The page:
I’ll never forget the day it happened. My “mom fear” had come true. If we’re honest with ourselves, we all have at least one fear in raising our small children. Maybe you have more than one. Mine has always been choking. I’m terrified that my children are going to choke to death one day. Call it irrational, but it’s the reason I held off on giving solid foods for so long (probably too long) and the reason I still cut their food up into tiny itty-bitty pieces even though they’re old enough for their bites sizes to be bigger. The potential of choking is the reason I watch my children like a hawk when they take bites I deem to be “too big” and have anxiety every time they eat grapes and cherry tomatoes.
Choking has always been my biggest fear for one reason: you can’t hear it happening. Your kids can’t call for you. They can’t cry. They can’t breathe. It’s silent and it can happen right next to you, in no time at all. Recently, a video went viral of a mom saving her little one from something he ate. Images of grapes lodged in kids’ airways have been circulating the interwebs with warnings to cut them in half. A professional athlete’s daughter died after being wrapped up in the cord of their blinds some time ago. So tragic. I remember reading about a little girl who almost choked on her seat belt with her mom less than 10 feet away, talking to a friend at the front of the vehicle.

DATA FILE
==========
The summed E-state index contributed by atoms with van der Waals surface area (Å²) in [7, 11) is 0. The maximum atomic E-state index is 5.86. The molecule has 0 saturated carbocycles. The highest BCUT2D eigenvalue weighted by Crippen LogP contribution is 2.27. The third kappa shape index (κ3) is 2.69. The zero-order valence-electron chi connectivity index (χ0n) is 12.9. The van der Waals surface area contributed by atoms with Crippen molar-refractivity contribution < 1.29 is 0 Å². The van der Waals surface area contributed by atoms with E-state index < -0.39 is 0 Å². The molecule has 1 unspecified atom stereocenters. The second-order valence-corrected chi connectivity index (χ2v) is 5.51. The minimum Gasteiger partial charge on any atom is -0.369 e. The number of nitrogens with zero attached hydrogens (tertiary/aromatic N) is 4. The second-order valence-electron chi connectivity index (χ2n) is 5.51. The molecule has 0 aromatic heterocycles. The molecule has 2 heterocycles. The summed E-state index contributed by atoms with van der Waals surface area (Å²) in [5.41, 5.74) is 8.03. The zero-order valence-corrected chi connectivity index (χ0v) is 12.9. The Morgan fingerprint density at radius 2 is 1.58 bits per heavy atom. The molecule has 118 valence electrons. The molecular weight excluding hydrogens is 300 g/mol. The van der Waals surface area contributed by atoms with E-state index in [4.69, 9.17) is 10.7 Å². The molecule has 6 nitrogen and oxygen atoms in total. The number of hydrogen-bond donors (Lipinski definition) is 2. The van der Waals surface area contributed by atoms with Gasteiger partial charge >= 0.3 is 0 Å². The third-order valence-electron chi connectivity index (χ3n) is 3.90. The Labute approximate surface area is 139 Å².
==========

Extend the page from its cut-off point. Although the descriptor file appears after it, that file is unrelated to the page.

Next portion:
The Internet is full of these stories – these warnings – and it terrifies me. It’s always been my “mom fear” and it is even more so now since it happened to my little girl.
My now-4.5-year-old daughter was sitting happily in her high-chair. She was 16 months old and I was sitting next to her at our kitchen table visiting with a friend. She was eating mini-peanut butter cracker sandwiches that I had broken in half (so she wouldn’t choke, ironically). I was sitting right next to her but my head was turned away to talk to my friend. I looked over and there she was, turning red with terror in her eyes. She was choking. Right next to me.
Adrenaline and instinct took over and I quickly flung her out of her high-chair and laid her flat on my forearm, braced by my thigh, face down toward the floor. I started forcefully patting her on the back between her shoulder blades while my friend was watching her face, updating me on the color it was turning. Instructing her to, “tell me if she turns blue.” I patted for what felt like hours when really it was only seconds. Then my girl let out a loud cry and I had never been more thankful. That sound meant the cracker was dislodged and my baby could breathe.
I let out a huge sigh of relief and held my girl tight, calming her (and me) down from the scare. Of course, she was done eating at that point and wanted nothing to do with that particular snack again. It was the last time we ever bought those cracker sandwiches.
If I had been in another room, if I didn’t pay attention during the classes I’d taken, or if I didn’t have the choking guide on my fridge that I passively looked at every day as I opened and closed it, this story may have ended differently. Our story could have been one of the tragic ones that circulate through social media.
My toddler was choking.
My fear came true.
I’m so glad I knew what to do.